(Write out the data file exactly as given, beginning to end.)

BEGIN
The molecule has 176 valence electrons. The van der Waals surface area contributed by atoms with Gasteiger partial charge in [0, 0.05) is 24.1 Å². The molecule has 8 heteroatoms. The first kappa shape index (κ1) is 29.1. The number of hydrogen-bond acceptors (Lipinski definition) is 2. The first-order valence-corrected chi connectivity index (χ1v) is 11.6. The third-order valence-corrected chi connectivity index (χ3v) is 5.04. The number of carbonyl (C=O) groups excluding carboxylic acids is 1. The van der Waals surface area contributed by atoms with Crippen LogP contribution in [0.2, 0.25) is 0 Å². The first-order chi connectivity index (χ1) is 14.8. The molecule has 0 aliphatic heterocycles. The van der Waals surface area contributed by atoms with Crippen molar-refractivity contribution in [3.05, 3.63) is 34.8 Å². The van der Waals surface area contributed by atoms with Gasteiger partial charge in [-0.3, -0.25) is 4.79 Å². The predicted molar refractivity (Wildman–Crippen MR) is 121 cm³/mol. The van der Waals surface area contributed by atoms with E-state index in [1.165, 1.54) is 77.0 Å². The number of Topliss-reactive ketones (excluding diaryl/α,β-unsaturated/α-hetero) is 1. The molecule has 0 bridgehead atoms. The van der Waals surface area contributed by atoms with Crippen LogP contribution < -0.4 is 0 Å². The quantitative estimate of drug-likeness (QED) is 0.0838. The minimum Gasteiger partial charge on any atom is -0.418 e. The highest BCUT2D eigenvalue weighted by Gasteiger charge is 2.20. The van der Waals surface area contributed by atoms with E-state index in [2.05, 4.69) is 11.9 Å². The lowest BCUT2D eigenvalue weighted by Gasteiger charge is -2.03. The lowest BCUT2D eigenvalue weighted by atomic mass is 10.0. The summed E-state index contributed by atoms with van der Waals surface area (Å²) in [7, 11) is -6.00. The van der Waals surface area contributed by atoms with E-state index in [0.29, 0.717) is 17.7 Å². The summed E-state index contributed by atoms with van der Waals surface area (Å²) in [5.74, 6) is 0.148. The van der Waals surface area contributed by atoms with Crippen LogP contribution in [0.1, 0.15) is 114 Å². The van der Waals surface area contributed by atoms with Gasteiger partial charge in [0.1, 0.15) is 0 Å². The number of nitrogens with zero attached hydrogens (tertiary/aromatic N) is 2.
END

The molecule has 176 valence electrons. The van der Waals surface area contributed by atoms with Gasteiger partial charge in [0, 0.05) is 24.1 Å². The molecule has 8 heteroatoms. The first kappa shape index (κ1) is 29.1. The number of hydrogen-bond acceptors (Lipinski definition) is 2. The first-order valence-corrected chi connectivity index (χ1v) is 11.6. The third-order valence-corrected chi connectivity index (χ3v) is 5.04. The number of carbonyl (C=O) groups excluding carboxylic acids is 1. The van der Waals surface area contributed by atoms with Crippen LogP contribution in [0.2, 0.25) is 0 Å². The first-order chi connectivity index (χ1) is 14.8. The molecule has 0 aliphatic heterocycles. The van der Waals surface area contributed by atoms with Crippen molar-refractivity contribution in [3.05, 3.63) is 34.8 Å². The van der Waals surface area contributed by atoms with Gasteiger partial charge in [-0.3, -0.25) is 4.79 Å². The predicted molar refractivity (Wildman–Crippen MR) is 121 cm³/mol. The van der Waals surface area contributed by atoms with E-state index in [1.165, 1.54) is 77.0 Å². The number of Topliss-reactive ketones (excluding diaryl/α,β-unsaturated/α-hetero) is 1. The molecule has 0 bridgehead atoms. The van der Waals surface area contributed by atoms with Crippen LogP contribution < -0.4 is 0 Å². The quantitative estimate of drug-likeness (QED) is 0.0838. The minimum Gasteiger partial charge on any atom is -0.418 e. The highest BCUT2D eigenvalue weighted by Gasteiger charge is 2.20. The van der Waals surface area contributed by atoms with E-state index in [2.05, 4.69) is 11.9 Å². The lowest BCUT2D eigenvalue weighted by Gasteiger charge is -2.03. The lowest BCUT2D eigenvalue weighted by atomic mass is 10.0. The summed E-state index contributed by atoms with van der Waals surface area (Å²) in [7, 11) is -6.00. The van der Waals surface area contributed by atoms with E-state index in [0.29, 0.717) is 17.7 Å². The summed E-state index contributed by atoms with van der Waals surface area (Å²) in [5.74, 6) is 0.148. The van der Waals surface area contributed by atoms with Crippen LogP contribution in [0.1, 0.15) is 114 Å². The van der Waals surface area contributed by atoms with Gasteiger partial charge in [0.1, 0.15) is 0 Å². The number of nitrogens with zero attached hydrogens (tertiary/aromatic N) is 2.